ViewsLetter(SM) on Provisioning

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ViewsLetter on Provisioning         20 January 2004     #34
     A fortnightly look at provisioning automation.


   Technology supports plans to cut labor costs
   through Web-based order entry and provisioning
     --William A. Flanagan, Editor and Publisher

Must have been a lot of people who liked Verizon's announcement earlier this month that it would convert central office switching from traditional circuit switches to packet switches and Voice over IP (VoIP).  Not only did Nortel's stock jump up, expected because that company will supply the equipment, but so did Alcatel's--presumably in the belief that other carriers would place similar orders with that vendor.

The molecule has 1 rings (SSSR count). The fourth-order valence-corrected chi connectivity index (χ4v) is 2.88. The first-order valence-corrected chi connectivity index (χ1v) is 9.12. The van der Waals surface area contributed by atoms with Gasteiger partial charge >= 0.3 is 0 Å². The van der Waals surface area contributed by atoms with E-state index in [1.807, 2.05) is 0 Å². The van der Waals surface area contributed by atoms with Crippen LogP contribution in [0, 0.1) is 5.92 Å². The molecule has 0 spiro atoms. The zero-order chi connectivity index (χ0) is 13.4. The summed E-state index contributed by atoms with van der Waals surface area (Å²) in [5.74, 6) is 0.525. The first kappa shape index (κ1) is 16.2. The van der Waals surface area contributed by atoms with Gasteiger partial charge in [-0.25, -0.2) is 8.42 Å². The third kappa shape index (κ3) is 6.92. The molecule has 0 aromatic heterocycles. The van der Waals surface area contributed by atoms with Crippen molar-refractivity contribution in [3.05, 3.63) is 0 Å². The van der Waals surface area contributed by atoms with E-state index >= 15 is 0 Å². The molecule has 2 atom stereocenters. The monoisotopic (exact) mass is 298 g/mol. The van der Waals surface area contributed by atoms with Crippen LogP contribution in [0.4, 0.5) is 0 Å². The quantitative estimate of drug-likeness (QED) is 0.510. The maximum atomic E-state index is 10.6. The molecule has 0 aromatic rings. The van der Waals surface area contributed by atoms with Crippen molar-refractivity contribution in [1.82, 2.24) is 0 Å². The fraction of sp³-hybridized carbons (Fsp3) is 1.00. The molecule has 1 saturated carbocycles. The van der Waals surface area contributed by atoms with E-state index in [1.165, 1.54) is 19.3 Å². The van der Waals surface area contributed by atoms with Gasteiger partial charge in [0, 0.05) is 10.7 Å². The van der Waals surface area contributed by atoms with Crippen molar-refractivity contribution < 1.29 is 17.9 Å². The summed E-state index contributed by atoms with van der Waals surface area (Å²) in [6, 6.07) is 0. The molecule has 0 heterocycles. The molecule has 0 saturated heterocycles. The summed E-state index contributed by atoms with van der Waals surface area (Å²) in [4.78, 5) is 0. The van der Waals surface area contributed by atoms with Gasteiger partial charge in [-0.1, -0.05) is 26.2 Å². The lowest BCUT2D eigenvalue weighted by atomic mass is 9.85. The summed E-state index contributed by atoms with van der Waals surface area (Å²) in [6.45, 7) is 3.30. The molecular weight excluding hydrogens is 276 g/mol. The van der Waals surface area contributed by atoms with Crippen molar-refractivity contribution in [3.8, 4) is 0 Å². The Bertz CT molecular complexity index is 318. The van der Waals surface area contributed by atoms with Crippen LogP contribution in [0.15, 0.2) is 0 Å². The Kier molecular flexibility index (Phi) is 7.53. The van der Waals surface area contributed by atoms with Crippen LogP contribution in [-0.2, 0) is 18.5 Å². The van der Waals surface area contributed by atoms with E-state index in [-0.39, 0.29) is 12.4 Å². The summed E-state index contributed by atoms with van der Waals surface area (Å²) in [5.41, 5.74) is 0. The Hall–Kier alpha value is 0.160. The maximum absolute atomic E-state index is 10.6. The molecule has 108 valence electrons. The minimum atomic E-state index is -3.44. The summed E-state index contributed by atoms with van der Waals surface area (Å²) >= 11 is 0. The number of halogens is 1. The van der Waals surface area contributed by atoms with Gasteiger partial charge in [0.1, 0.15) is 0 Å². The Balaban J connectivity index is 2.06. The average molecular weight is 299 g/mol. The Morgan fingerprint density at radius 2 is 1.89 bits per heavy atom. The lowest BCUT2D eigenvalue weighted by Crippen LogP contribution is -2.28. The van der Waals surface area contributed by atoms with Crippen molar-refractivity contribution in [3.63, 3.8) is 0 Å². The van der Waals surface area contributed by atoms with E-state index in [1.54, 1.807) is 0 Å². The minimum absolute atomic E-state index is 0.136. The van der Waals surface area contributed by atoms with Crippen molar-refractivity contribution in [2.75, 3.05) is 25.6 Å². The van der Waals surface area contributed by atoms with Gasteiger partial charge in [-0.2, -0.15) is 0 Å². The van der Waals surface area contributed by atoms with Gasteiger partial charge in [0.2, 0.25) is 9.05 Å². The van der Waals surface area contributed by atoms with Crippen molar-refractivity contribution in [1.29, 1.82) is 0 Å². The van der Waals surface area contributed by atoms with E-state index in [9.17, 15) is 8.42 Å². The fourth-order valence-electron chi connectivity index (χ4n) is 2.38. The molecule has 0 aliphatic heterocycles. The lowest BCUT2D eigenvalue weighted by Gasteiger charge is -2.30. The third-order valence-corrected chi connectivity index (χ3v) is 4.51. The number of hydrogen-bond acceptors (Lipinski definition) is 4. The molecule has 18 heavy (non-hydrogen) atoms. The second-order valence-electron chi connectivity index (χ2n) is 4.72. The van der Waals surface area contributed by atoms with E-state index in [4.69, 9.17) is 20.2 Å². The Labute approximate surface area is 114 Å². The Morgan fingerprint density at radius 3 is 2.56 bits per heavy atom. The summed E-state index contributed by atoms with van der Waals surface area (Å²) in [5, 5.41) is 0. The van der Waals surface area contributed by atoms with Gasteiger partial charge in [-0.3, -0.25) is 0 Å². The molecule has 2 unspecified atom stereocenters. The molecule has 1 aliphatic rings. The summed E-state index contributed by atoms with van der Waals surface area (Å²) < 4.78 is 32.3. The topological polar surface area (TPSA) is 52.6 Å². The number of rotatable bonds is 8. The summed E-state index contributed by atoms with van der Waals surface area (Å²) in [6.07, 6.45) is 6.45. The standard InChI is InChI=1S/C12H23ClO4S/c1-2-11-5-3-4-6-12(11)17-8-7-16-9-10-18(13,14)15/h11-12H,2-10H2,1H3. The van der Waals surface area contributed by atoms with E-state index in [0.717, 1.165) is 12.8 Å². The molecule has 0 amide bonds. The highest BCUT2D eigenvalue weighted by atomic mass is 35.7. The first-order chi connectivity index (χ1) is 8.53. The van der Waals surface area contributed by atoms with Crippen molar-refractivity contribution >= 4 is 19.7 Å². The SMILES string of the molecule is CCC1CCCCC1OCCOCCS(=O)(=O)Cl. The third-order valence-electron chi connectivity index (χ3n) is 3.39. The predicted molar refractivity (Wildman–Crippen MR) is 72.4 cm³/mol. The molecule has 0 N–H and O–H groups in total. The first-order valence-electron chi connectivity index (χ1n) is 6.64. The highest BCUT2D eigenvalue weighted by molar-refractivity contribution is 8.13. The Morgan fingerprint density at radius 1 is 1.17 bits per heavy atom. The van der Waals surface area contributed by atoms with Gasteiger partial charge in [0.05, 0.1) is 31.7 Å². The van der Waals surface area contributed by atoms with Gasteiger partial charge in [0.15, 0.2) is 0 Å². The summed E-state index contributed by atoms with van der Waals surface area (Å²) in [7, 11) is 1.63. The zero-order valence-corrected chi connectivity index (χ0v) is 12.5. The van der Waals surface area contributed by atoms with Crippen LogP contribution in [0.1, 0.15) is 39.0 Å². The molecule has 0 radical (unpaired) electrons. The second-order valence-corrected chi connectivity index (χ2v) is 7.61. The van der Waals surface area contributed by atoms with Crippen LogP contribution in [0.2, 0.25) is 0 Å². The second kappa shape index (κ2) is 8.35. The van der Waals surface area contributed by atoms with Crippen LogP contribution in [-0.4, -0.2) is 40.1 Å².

What didn't get much coverage is what this change in infrastructure will do for and to Verizon, besides reduce cost and save floor space.  That's why we're here.

First, Verizon has been letting customers order through the Web for years.  For the most part, the web interface provides account management (look at the bill, pay it) and the ability to order some services, such as the CLASS features:  call waiting, caller ID, etc.  These features have always been available in the CO switch--it's just a matter of turning them on by configuring an individual customer's database record in the switch.  Such small adjustments to existing service are done easily, through a well-defined command language (for example, TL-1) that lends itself to automation from a web server.

Get beyond a simple order, however, and you still need to phone a service representative.  The slow web site may drive you to that anyway, but it is necessary because the man-machine interface to a circuit switch still benefits from man's ability to understand the configuration inside the machine.